Holy Spirit Interactive
Saturday, August 18, 2018
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Daily Saint

March 27: St. John of Egypt

A man who desired to be alone with God was to become one of the most famous hermits of his time. St. John of Egypt was born around 304. Not much is known about his childhood except that he learned the carpenter's trade. When he was twenty-five, John decided to leave the world for good to spend his life in prayer and sacrifice for God. He was one of the famous desert hermits of that time.

For ten years he was the disciple of an elderly, seasoned hermit. This holy man taught him the spiritual life. St. John called him his "spiritual father." After the older monk's death, St. John spent four or five years in various monasteries. He wanted to become familiar with the way monks pray and live. Finally, John found a cave high in the rocks. The area was quiet and protected from the desert sun and winds. He divided the cave into three parts: a living room, a work room and a little chapel. People in the area brought him food and other necessities. Many also came to seek his advice about important matters. Even Emperor Theodosius I asked his advice twice, in 388 and in 392.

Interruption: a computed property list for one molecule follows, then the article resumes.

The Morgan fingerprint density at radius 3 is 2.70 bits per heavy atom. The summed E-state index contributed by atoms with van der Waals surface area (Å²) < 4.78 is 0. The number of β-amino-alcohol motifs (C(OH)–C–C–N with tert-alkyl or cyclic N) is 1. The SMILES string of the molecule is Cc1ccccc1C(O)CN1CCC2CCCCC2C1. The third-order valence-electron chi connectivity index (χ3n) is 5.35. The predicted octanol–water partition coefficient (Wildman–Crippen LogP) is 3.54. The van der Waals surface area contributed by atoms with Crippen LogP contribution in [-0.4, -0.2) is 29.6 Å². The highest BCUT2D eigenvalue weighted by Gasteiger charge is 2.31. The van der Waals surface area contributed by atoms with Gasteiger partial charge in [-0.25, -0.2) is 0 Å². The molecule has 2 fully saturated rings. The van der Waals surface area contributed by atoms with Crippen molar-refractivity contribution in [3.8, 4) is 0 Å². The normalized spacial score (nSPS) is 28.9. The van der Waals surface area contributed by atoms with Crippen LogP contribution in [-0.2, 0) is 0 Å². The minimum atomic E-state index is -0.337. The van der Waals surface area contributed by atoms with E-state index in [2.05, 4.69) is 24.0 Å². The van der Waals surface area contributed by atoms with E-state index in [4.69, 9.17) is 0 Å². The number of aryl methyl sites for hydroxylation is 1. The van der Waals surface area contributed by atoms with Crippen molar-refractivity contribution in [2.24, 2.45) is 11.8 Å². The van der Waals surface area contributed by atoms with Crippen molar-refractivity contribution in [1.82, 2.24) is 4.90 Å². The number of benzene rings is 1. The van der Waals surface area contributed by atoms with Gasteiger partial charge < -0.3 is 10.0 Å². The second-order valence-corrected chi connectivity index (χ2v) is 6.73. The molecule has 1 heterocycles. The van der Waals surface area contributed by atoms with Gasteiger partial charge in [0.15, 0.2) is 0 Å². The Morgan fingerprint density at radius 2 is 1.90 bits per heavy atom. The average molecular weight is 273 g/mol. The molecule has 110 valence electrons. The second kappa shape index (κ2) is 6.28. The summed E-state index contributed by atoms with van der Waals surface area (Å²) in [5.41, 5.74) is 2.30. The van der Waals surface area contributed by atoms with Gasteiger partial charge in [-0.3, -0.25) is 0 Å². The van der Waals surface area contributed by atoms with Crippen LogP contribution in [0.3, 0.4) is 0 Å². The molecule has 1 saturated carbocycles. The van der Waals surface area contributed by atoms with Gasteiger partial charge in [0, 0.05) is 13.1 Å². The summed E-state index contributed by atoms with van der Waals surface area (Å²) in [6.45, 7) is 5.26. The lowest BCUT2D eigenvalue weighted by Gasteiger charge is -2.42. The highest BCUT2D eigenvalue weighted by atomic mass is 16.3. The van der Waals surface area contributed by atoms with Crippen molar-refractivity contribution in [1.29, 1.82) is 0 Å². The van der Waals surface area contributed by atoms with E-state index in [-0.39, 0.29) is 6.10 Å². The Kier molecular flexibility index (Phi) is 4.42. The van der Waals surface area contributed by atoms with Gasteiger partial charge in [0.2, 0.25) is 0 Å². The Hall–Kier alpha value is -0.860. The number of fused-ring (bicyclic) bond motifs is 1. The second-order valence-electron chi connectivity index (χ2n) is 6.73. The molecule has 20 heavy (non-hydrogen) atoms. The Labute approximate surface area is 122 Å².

Such well-known saints as Augustine and Jerome wrote about the holiness of St. John. When so many people came to visit him, some men became his disciples. They stayed in the area and built a hospice. They took care of the hospice so that more people could come to benefit from the wisdom of this hermit. St. John was able to prophesy future events. He could look into the souls of those who came to him. He could read their thoughts. When he applied blessed oil on those who had a physical illness, they were often cured.

Even when John became famous, he kept humble and did not lead an easy life. He never ate before sunset. When he did eat, his food was dried fruit and vegetables. He never ate meat or cooked or warm food. St. John believed that his self-sacrificing life would help him keep close to God. He died peacefully in 394 at the age of ninety.

Reflection: How might I make room for solitude in my busy schedule?